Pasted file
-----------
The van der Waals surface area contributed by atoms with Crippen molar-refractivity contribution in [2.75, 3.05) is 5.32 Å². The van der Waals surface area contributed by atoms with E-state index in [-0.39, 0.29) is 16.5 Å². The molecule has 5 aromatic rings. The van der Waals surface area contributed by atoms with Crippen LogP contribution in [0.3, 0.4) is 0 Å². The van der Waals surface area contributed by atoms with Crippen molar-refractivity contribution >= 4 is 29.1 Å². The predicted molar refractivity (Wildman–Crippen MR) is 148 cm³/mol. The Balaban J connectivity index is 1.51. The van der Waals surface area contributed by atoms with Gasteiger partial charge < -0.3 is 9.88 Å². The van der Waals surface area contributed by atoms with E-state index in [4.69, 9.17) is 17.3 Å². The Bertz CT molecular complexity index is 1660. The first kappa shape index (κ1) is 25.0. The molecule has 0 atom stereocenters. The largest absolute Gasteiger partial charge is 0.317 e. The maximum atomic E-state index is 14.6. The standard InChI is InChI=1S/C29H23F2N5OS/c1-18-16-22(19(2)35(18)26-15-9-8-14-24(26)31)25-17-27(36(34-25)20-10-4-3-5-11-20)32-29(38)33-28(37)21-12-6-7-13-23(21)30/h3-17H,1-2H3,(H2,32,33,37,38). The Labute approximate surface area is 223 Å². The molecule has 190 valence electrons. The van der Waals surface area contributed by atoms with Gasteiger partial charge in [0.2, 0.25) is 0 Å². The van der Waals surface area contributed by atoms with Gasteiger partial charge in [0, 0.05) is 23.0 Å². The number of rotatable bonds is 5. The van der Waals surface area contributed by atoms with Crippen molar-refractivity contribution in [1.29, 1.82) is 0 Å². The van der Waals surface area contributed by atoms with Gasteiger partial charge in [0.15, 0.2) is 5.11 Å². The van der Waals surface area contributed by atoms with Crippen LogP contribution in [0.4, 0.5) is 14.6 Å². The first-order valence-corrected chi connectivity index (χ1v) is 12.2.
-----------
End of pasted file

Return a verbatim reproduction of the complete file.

The van der Waals surface area contributed by atoms with Crippen molar-refractivity contribution in [2.75, 3.05) is 5.32 Å². The van der Waals surface area contributed by atoms with E-state index in [-0.39, 0.29) is 16.5 Å². The molecule has 5 aromatic rings. The van der Waals surface area contributed by atoms with Crippen LogP contribution in [0.3, 0.4) is 0 Å². The van der Waals surface area contributed by atoms with Crippen molar-refractivity contribution >= 4 is 29.1 Å². The predicted molar refractivity (Wildman–Crippen MR) is 148 cm³/mol. The Balaban J connectivity index is 1.51. The van der Waals surface area contributed by atoms with Gasteiger partial charge < -0.3 is 9.88 Å². The van der Waals surface area contributed by atoms with E-state index in [4.69, 9.17) is 17.3 Å². The Bertz CT molecular complexity index is 1660. The first kappa shape index (κ1) is 25.0. The molecule has 0 atom stereocenters. The largest absolute Gasteiger partial charge is 0.317 e. The maximum atomic E-state index is 14.6. The standard InChI is InChI=1S/C29H23F2N5OS/c1-18-16-22(19(2)35(18)26-15-9-8-14-24(26)31)25-17-27(36(34-25)20-10-4-3-5-11-20)32-29(38)33-28(37)21-12-6-7-13-23(21)30/h3-17H,1-2H3,(H2,32,33,37,38). The Labute approximate surface area is 223 Å². The molecule has 190 valence electrons. The van der Waals surface area contributed by atoms with Gasteiger partial charge in [0.2, 0.25) is 0 Å². The van der Waals surface area contributed by atoms with Gasteiger partial charge in [0, 0.05) is 23.0 Å². The number of rotatable bonds is 5. The van der Waals surface area contributed by atoms with Crippen molar-refractivity contribution in [1.29, 1.82) is 0 Å². The van der Waals surface area contributed by atoms with Gasteiger partial charge in [0.15, 0.2) is 5.11 Å². The van der Waals surface area contributed by atoms with Crippen LogP contribution in [0.4, 0.5) is 14.6 Å². The first-order valence-corrected chi connectivity index (χ1v) is 12.2.